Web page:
The reader who referred me to this article was understandably confused by it.  “Is this the right perspective?” she asked me.  In my opinion, no.  It’s not.  I can say that with confidence because the Bible flips this perspective upside-down.  In Titus 2:3-5, Paul instructs, “Teach the older women to be reverent in the way they live…Then they can train the younger women to love their husbands and children, to be self-controlled and pure, to be busy at home, to be kind, and to be subject to their husbands, so that no one will malign the word of God.”

Clearly, God is passionate about the home.  So passionate, in fact, that one of the chief ways he wants women to minister to other women is by training them to be faithful in the home!  How can we fulfill this mandate if we’re never home learning these lessons ourselves?  In this way, our home isn’t an obstacle to ministry, it’s a platform and training ground for it.

On the flip side, I also believe that as we embrace God’s calling to serve those outside our home, we become better wives and mothers to those within the home!  Think about it like this: what message are we sending our children if we’re constantly consumed with them?  More importantly, is it a biblical one?  Growing up, my mom imparted many lessons to me without ever saying a word.  As she counseled sobbing women on the sofa, I learned that she was more than just my mom, and that there were things that were more important than playing tea party with me right now!  I learned that there was great suffering in the world, and one of the ways we could love Jesus was by loving others.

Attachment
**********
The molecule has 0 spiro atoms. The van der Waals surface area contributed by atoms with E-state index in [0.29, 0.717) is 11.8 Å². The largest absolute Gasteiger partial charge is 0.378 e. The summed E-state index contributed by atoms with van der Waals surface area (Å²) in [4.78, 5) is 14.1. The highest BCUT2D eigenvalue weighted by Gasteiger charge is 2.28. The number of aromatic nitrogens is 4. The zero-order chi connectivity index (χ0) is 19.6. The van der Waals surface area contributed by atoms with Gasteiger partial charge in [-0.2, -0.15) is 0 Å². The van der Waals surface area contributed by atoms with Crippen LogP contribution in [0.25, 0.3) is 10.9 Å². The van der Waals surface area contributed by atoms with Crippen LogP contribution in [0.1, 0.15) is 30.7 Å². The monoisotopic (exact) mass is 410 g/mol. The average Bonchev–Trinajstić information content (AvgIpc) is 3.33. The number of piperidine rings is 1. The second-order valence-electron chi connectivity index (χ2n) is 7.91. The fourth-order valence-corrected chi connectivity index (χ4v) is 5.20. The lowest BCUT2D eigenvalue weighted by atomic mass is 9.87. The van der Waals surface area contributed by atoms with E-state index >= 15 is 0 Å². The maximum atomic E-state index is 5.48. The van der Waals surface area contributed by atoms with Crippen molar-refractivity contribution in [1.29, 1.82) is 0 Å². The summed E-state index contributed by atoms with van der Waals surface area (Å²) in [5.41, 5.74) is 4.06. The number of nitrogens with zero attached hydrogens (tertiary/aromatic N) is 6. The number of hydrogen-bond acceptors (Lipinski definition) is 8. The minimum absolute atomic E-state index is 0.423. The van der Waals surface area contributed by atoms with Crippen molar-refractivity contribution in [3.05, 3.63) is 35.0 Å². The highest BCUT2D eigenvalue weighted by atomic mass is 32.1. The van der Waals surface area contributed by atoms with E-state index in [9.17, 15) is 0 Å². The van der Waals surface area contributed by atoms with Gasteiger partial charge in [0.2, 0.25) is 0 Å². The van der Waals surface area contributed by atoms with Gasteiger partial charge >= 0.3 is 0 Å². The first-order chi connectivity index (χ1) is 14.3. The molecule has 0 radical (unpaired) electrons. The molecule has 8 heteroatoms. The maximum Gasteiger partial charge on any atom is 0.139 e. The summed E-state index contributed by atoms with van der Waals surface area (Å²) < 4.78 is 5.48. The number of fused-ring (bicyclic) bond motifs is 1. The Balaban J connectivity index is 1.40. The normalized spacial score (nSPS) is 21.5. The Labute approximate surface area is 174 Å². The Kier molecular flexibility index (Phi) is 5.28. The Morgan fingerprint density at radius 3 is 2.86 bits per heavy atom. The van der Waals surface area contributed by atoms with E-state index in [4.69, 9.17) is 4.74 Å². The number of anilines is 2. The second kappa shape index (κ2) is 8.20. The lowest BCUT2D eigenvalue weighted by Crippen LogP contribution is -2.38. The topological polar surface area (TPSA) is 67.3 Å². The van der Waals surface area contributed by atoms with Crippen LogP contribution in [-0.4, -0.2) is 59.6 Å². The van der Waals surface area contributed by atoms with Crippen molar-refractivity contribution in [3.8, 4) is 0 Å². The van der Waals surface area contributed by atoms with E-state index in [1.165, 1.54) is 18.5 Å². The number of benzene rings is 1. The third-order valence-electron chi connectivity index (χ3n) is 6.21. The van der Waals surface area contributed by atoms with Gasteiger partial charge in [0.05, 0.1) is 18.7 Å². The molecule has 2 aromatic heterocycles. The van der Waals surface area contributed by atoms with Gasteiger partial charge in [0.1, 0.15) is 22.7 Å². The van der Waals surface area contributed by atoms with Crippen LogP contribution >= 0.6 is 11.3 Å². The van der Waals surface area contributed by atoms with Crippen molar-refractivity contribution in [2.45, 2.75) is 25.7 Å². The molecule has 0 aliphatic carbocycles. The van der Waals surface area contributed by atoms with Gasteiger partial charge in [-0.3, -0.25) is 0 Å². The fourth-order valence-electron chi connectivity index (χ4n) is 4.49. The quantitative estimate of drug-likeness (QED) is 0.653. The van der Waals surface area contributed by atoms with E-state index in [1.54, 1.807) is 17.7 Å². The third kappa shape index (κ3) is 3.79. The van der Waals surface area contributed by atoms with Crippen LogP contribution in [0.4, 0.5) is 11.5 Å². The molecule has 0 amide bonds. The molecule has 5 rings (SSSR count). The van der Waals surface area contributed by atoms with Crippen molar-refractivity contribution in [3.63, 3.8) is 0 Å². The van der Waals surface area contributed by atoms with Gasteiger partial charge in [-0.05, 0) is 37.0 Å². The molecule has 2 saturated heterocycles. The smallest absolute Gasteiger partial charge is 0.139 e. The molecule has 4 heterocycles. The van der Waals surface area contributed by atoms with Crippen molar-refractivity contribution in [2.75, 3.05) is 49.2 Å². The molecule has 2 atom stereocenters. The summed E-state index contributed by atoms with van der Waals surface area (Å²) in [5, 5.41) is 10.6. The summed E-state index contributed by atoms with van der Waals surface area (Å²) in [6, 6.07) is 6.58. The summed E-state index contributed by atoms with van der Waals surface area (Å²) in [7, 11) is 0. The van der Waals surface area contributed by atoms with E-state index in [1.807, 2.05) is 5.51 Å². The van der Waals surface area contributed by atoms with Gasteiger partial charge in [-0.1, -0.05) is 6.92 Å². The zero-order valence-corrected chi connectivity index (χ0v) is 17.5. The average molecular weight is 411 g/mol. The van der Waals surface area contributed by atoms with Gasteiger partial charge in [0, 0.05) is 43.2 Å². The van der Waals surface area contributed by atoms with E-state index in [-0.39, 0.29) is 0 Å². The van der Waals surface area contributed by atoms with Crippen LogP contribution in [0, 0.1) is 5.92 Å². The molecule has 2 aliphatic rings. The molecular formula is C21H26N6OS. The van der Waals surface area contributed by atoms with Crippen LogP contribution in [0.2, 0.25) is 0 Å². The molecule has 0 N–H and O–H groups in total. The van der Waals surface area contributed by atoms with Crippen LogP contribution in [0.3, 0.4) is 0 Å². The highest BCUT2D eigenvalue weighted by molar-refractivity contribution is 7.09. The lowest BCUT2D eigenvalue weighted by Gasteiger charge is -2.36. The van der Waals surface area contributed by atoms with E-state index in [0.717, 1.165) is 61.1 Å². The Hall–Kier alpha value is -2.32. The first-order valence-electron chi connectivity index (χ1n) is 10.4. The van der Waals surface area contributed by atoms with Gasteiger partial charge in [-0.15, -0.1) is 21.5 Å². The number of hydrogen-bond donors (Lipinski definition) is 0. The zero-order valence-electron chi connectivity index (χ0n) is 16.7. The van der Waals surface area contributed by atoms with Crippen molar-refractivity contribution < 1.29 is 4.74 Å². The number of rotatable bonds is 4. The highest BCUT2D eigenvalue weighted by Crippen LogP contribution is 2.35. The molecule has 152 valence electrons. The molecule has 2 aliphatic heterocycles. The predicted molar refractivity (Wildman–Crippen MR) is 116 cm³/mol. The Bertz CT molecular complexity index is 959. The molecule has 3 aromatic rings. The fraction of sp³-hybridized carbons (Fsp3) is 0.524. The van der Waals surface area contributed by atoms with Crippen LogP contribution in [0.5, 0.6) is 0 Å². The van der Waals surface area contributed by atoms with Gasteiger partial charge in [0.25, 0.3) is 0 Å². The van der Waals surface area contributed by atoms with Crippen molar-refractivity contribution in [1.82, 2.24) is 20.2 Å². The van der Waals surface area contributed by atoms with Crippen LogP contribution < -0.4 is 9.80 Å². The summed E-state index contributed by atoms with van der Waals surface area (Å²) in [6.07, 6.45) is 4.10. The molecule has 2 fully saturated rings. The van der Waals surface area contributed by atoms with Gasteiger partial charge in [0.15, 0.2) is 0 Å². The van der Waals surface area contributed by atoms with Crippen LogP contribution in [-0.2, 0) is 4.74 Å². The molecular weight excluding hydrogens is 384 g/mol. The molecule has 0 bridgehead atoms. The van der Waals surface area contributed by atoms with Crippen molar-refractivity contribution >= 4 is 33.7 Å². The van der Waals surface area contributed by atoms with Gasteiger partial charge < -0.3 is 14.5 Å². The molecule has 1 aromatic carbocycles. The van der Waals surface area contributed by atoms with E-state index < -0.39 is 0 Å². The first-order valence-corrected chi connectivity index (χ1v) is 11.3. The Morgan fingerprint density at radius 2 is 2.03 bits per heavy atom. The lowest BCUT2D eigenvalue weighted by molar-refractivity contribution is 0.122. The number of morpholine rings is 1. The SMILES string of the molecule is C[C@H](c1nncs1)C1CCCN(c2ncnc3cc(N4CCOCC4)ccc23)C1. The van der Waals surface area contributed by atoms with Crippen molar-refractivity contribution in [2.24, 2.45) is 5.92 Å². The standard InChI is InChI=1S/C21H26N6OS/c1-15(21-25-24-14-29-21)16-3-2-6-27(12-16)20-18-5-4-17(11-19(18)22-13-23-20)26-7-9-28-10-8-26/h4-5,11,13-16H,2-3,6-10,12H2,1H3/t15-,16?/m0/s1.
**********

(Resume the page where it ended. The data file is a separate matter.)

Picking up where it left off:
So how do we find balance?  I think it begins with that popular word we all love so much…submission.  If you resent the way your family limits your freedom in ministry, you need to submit to the biblical truth that God has called you to serve your family, trusting that as you obey Him, He will groom you to more effectively minister to others.  If you idolize your family to the neglect of the rest of the body of Christ, you need to submit to the biblical truth that the best way to love your family is to make Jesus primary, trusting that in doing this, you will be a better wife and mom.  Either way, the answer lies in submitting our own preferences and personal agendas to Christ.

Clearly He has called us to both the home and those outside of it.  That can only mean these two mandates are not at odds with one another, but rather, working together to make us the women he wants us to be.  Forget tug of war.  Instead, picture a bicycle with two pedals pumping in unison.  One propels the other forward, and vice versa.  It’s the only way the bike can balance.